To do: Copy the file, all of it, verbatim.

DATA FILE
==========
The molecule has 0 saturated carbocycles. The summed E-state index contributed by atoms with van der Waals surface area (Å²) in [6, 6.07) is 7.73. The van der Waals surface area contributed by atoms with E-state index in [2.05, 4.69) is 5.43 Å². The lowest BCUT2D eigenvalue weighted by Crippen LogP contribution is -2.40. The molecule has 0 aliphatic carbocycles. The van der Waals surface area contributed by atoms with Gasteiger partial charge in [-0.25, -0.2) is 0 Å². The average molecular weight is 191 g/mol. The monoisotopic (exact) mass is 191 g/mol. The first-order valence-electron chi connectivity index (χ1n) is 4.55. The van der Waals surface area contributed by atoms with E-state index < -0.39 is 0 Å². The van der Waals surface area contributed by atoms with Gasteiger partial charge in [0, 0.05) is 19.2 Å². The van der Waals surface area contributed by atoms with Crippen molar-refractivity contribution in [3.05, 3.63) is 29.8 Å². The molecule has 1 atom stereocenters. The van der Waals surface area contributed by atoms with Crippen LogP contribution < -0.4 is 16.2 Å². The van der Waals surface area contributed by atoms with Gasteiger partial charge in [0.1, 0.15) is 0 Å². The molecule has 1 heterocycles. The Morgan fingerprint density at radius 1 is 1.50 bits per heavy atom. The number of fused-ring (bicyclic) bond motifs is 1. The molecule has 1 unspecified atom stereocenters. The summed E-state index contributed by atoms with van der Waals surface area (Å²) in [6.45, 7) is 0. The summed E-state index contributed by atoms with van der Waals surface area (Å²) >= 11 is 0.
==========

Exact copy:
The molecule has 0 saturated carbocycles. The summed E-state index contributed by atoms with van der Waals surface area (Å²) in [6, 6.07) is 7.73. The van der Waals surface area contributed by atoms with E-state index in [2.05, 4.69) is 5.43 Å². The lowest BCUT2D eigenvalue weighted by Crippen LogP contribution is -2.40. The molecule has 0 aliphatic carbocycles. The van der Waals surface area contributed by atoms with Gasteiger partial charge in [-0.25, -0.2) is 0 Å². The average molecular weight is 191 g/mol. The monoisotopic (exact) mass is 191 g/mol. The first-order valence-electron chi connectivity index (χ1n) is 4.55. The van der Waals surface area contributed by atoms with E-state index < -0.39 is 0 Å². The van der Waals surface area contributed by atoms with Gasteiger partial charge in [0, 0.05) is 19.2 Å². The van der Waals surface area contributed by atoms with Crippen molar-refractivity contribution in [3.05, 3.63) is 29.8 Å². The molecule has 1 atom stereocenters. The van der Waals surface area contributed by atoms with Crippen LogP contribution < -0.4 is 16.2 Å². The van der Waals surface area contributed by atoms with Gasteiger partial charge in [0.1, 0.15) is 0 Å². The molecule has 1 heterocycles. The Morgan fingerprint density at radius 1 is 1.50 bits per heavy atom. The number of fused-ring (bicyclic) bond motifs is 1. The molecule has 1 unspecified atom stereocenters. The summed E-state index contributed by atoms with van der Waals surface area (Å²) in [6.45, 7) is 0. The summed E-state index contributed by atoms with van der Waals surface area (Å²) >= 11 is 0.